Carnage, violence, law and order, biometric profiling and predictive policing under Trump

2017-01-24-detective-trump

Last summer, as he rallied supporters at the Republican National Convention, Donald Trump declared himself the “law and order candidate,” echoing the (somewhat ironic) claims of Richard Nixon before him. Yet given the rapid development of technology available to law enforcement in the decades since Nixon occupied the Oval Office, President Trump’s use of the phrase differs from Nixon’s in other ways beyond what we can only presume to be his sincerity.

Prior to Trump’s inauguration last week, his comments about surveillance, along with a recent report on his transition team’s ties to biometrics and facial recognition firms, fueled speculation that the new U.S. president would step up the government’s use of these controversial monitoring technologies. If Trump’s inaugural speech is any indication, such predictions seem likely to come true.

During the campaign, Trump emphasized that he would at the very least pursue aggressive surveillance of Muslims and perhaps even seek to ban members of the religion from entering the U.S. In his inauguration speech, he pledged to “unite the civilized world against radical Islamic terrorism, which we will eradicate completely from the face of the Earth.”

Trump will also address the problem of “the crime and gangs and drugs that have stolen too many lives and robbed our country of so much unrealized potential,” he said. “This American carnage stops right here and stops right now.”

As one tool in law enforcement’s arsenal in this effort, the Federal Bureau of Investigation already has access to a massive face recognition database that includes over 400 million photos of more than half of US adults, or over 117 million people. Serious questions of racial bias have been raised, however, specifically as to whether facial recognition software is less accurate when applied to images of black people’s faces.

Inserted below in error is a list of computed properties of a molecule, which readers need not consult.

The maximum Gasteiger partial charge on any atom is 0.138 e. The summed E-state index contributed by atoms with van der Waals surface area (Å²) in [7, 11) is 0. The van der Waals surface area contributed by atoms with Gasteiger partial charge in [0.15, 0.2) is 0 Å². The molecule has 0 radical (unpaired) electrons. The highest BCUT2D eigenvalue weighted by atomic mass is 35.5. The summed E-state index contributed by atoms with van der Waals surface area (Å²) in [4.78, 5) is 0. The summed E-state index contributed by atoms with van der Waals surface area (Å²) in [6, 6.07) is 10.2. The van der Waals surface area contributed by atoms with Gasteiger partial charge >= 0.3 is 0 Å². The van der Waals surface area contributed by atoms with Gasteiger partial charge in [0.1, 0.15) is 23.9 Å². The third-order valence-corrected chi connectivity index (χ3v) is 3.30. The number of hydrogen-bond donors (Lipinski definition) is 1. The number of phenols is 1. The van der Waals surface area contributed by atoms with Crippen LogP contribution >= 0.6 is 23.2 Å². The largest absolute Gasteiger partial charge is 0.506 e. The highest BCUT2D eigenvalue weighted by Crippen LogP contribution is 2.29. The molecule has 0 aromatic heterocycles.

Trump has already received cautious praise from some on the left for his scrapping of the proposed Trans-Pacific Partnership. Another tactic ostensibly aimed at generating bipartisan goodwill that he could conceivably attempt — but this one really aimed at furthering his aggressive law-and-order agenda — would involve embracing an evolving approach to the ever-politicized problem of “gun violence.”

While the Republican-controlled government is unlikely to take up the Democrats on their longstanding request to allow the Centers for Disease Control and Prevention (CDC) to fund research into the “gun violence epidemic” as a disease, recently reported research that adopts a “social contagion” model of homicides by firearm might be appealing to Trump.

Researchers who embrace this model contend that “violence itself may spread from person to person like a virus, meaning that particular networks of people, not whole neighborhoods or demographic groups, are most at risk,” according to the Guardian.

The seemingly well-meaning coverage of this topic, including from relatively mainstream liberal outlets such as the Guardian, has not hesitated to note that America’s shootings and gun deaths — that is, those not caused by suicide, though these are frequently thrown in with other gun violence statistics — are often concentrated in poor minority neighborhoods, and particularly black neighborhoods. Yet within these neighborhoods, “the risk of violence is further clustered within specific social networks of high-risk people,” the Guardian reports. “Sometimes these are people whom police identify as gang members; sometimes they are not.” The article continues: